HSE Basic Research Programme Publishes 1,000th Working Paper
The 1,000th working paper, which came out this November, discusses how innovative companies in the U.S. fund projects. Its authors are Anastasia Stepanova and Maria Kokoreva, research fellows at the HSE Corporate Finance Center, and Kirill Povkh, first-year Master’s student in the Corporate Finance programme.
About HSE working papers
HSE publishes over 30 series of working papers. Some of them are published in Russian through its Publishing House, while others are working papers of the Basic Research Programme (16 series) published in English.
Working papers are the fastest way to present research results and often act as the first step to publishing a paper in English in an international peer-reviewed journal. Working papers of the HSE Basic Research Programme are published online in almost all areas of research carried out at the university, including Economics, Sociology, Management, Law, Psychology, and others.
Publication decisions are made by editors of the working paper series who not only assess the quality of the text but also provide feedback on its contents. This is particularly important for younger researchers who are only starting to write papers in English. Each author can also receive linguistic support from experts at the Academic Writing Centre and proofread the text together with a native English speaker if necessary.
‘We’ve received over 1,500 papers over the seven years of our programme activity, and 1,000 out of them have been selected and published’, said Alexander Balyshev, HSE Director for Basic Research. ‘Our working papers are published as quickly as possible. On average, it takes no more than three weeks between receipt of the application and publication. Our authors include not only research fellows, but also students who receive expert advice and linguistic support’.
Since 2011, all Basic Research Programme working papers have been published on Social Science Research Network (SSRN) – one of the world’s biggest online archives of research and working papers in key areas of social sciences and economics; since 2013, they have also been published on Research Papers in Economics (RеPEс) – a network of online papers in economics. On RеPEс, HSE ranks first in economics among Russian research centres and 62nd among European research centres.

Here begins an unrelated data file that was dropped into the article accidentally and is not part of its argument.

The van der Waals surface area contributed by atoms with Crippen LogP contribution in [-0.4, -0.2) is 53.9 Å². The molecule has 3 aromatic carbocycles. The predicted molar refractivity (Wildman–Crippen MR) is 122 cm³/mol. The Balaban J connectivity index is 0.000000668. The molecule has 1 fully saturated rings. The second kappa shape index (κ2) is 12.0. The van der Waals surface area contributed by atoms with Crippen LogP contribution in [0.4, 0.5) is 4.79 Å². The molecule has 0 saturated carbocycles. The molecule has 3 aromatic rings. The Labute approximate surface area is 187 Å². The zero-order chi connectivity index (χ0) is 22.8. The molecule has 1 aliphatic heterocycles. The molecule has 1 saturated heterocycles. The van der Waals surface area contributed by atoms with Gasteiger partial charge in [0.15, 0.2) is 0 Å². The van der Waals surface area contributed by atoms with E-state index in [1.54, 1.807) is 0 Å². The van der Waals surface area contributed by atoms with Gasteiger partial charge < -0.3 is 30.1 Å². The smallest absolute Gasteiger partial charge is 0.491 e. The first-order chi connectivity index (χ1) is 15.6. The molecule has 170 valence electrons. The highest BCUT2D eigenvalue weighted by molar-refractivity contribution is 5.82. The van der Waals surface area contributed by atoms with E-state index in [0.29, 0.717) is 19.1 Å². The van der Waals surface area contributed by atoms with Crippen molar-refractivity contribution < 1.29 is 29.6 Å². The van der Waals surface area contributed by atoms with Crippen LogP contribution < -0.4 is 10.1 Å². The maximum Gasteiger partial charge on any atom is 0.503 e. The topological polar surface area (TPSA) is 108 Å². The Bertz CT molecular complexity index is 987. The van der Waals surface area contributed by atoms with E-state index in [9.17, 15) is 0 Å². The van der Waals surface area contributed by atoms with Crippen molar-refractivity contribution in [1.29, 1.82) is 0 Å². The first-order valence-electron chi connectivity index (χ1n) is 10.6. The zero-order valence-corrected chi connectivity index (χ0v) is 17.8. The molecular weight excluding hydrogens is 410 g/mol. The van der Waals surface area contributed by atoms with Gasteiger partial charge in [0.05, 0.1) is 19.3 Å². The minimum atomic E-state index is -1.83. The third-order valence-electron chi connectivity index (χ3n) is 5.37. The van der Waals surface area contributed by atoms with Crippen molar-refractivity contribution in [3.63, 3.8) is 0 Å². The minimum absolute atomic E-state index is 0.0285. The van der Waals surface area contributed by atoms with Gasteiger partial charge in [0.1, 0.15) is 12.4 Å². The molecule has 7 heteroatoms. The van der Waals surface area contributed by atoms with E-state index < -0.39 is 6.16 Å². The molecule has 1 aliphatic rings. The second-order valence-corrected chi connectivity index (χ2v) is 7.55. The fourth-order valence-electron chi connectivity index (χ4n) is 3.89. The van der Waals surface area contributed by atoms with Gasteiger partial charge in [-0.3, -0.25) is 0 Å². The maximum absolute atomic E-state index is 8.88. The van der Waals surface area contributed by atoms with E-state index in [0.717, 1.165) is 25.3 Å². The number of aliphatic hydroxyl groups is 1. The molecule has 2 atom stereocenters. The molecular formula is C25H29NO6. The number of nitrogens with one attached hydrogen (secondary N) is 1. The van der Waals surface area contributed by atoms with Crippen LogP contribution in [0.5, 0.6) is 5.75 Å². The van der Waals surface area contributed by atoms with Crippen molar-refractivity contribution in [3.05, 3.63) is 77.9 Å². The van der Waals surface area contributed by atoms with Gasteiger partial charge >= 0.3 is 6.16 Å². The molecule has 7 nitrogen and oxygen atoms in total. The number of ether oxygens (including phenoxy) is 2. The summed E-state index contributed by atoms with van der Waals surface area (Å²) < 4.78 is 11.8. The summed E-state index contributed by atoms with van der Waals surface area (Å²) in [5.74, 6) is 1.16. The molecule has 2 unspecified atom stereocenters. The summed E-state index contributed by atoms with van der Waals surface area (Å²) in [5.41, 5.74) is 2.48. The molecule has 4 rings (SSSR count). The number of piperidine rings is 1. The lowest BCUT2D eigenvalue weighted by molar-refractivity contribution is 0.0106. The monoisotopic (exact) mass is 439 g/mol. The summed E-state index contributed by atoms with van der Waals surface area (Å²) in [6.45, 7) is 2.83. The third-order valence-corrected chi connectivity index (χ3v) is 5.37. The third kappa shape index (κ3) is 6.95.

1,000th working paper
The 1,000th working paper came out this November and is dedicated to a study on management of innovative companies in the U.S. Its authors, Anastasia Stepanova and Maria Kokoreva, research fellows at theCorporate Finance Center, as well as Kirill Povkh, a first-year Master’s student in the Corporate Finance programme, started working on this topic last year as part of the project entitled ‘The empirical analysis of corporate financial decisions of innovative companies under conditions of the global transformation to an innovative type of economy’.
‘Nobody knows yet how to effectively manage high-tech companies, and the old techniques work poorly in new areas. At the same time, this needs to be investigated, since the structural changes in the economy over the last decade made the leaders of the IT sector, such as Apple, Google, Facebook, Microsoft, and Amazon the world’s largest companies, replacing banks and oil companies’, Maria Kokoreva notes.
The first question that the researchers addressed was why high-tech companies borrow less often than non-high-tech firms. In the U.S., the proportion of companies raising no debt for financing capital increased from about 8% in 1988 to 30% in 2013. The trend when a significant share of companies avoid debt has been called the ‘zero debt puzzle’. In their paper, the authors demonstrated that this trend is related to the specific characteristics of high-tech companies’ financial behaviour.
What causes high-tech companies to avoid debt? Traditional companies choose zero debt to maximize financial flexibility (opportunities to borrow in the future) or due to executives’ reluctance to take on additional risks. High-tech companies often simply have no opportunity to borrow under acceptable terms. But another reason for avoiding debt, which is an abundance of free cash, which, with the lack of more effective options, is used to repay debt. This mostly relates to successful IT companies. For example, Google, Apple, and Microsoft have 23% of all U.S. cash reserves at their disposal. But this is also characteristic of small high-tech companies. In total, high-tech companies in the U.S. own USD 777 billion, which comprises 46% of all cash reserves.
‘Our next step is to determine how make other financial decisions can be made effectively in high-tech companies’, Anastasia Stepanova said. ‘How much should high-tech companies’ shareholders be paid in dividends? Who should the board include to make quick decisions on innovation? How do large funds that buy shares in high-tech companies impact their efficiency? We are trying to find the answers to these questions’.